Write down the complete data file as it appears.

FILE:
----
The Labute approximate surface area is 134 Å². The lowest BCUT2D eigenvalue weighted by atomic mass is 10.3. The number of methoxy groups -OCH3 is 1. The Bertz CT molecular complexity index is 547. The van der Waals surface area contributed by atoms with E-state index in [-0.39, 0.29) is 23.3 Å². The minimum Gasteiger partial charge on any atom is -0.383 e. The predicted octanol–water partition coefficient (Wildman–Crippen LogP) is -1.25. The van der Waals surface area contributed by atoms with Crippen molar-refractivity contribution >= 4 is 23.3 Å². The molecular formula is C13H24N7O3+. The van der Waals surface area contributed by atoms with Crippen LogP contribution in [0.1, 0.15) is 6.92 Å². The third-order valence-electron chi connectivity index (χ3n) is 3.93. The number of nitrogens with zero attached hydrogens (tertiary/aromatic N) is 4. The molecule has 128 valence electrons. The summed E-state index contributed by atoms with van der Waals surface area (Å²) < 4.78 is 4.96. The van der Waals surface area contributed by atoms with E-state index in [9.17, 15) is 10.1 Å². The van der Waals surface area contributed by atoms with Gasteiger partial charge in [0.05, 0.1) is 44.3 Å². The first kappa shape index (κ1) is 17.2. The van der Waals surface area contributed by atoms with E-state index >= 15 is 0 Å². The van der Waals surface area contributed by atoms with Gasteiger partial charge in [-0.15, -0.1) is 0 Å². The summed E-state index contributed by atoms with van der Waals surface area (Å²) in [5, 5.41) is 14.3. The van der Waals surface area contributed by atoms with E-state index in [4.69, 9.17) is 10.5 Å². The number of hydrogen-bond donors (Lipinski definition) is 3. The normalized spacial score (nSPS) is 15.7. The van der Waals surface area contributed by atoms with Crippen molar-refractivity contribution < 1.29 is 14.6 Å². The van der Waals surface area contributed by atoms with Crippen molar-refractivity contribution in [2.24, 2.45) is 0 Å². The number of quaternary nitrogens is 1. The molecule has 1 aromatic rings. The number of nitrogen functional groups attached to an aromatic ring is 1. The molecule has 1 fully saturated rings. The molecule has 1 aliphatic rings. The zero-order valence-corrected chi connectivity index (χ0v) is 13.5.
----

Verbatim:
The Labute approximate surface area is 134 Å². The lowest BCUT2D eigenvalue weighted by atomic mass is 10.3. The number of methoxy groups -OCH3 is 1. The Bertz CT molecular complexity index is 547. The van der Waals surface area contributed by atoms with E-state index in [-0.39, 0.29) is 23.3 Å². The minimum Gasteiger partial charge on any atom is -0.383 e. The predicted octanol–water partition coefficient (Wildman–Crippen LogP) is -1.25. The van der Waals surface area contributed by atoms with Crippen molar-refractivity contribution >= 4 is 23.3 Å². The molecular formula is C13H24N7O3+. The van der Waals surface area contributed by atoms with Crippen LogP contribution in [0.1, 0.15) is 6.92 Å². The third-order valence-electron chi connectivity index (χ3n) is 3.93. The number of nitrogens with zero attached hydrogens (tertiary/aromatic N) is 4. The molecule has 128 valence electrons. The summed E-state index contributed by atoms with van der Waals surface area (Å²) < 4.78 is 4.96. The van der Waals surface area contributed by atoms with E-state index in [9.17, 15) is 10.1 Å². The van der Waals surface area contributed by atoms with Gasteiger partial charge in [0.05, 0.1) is 44.3 Å². The first kappa shape index (κ1) is 17.2. The van der Waals surface area contributed by atoms with E-state index >= 15 is 0 Å². The van der Waals surface area contributed by atoms with Gasteiger partial charge in [-0.15, -0.1) is 0 Å². The summed E-state index contributed by atoms with van der Waals surface area (Å²) in [5, 5.41) is 14.3. The van der Waals surface area contributed by atoms with E-state index in [4.69, 9.17) is 10.5 Å². The number of hydrogen-bond donors (Lipinski definition) is 3. The normalized spacial score (nSPS) is 15.7. The van der Waals surface area contributed by atoms with Crippen molar-refractivity contribution < 1.29 is 14.6 Å². The van der Waals surface area contributed by atoms with Crippen molar-refractivity contribution in [2.24, 2.45) is 0 Å². The number of quaternary nitrogens is 1. The molecule has 1 aromatic rings. The number of nitrogen functional groups attached to an aromatic ring is 1. The molecule has 1 fully saturated rings. The molecule has 1 aliphatic rings. The zero-order valence-corrected chi connectivity index (χ0v) is 13.5.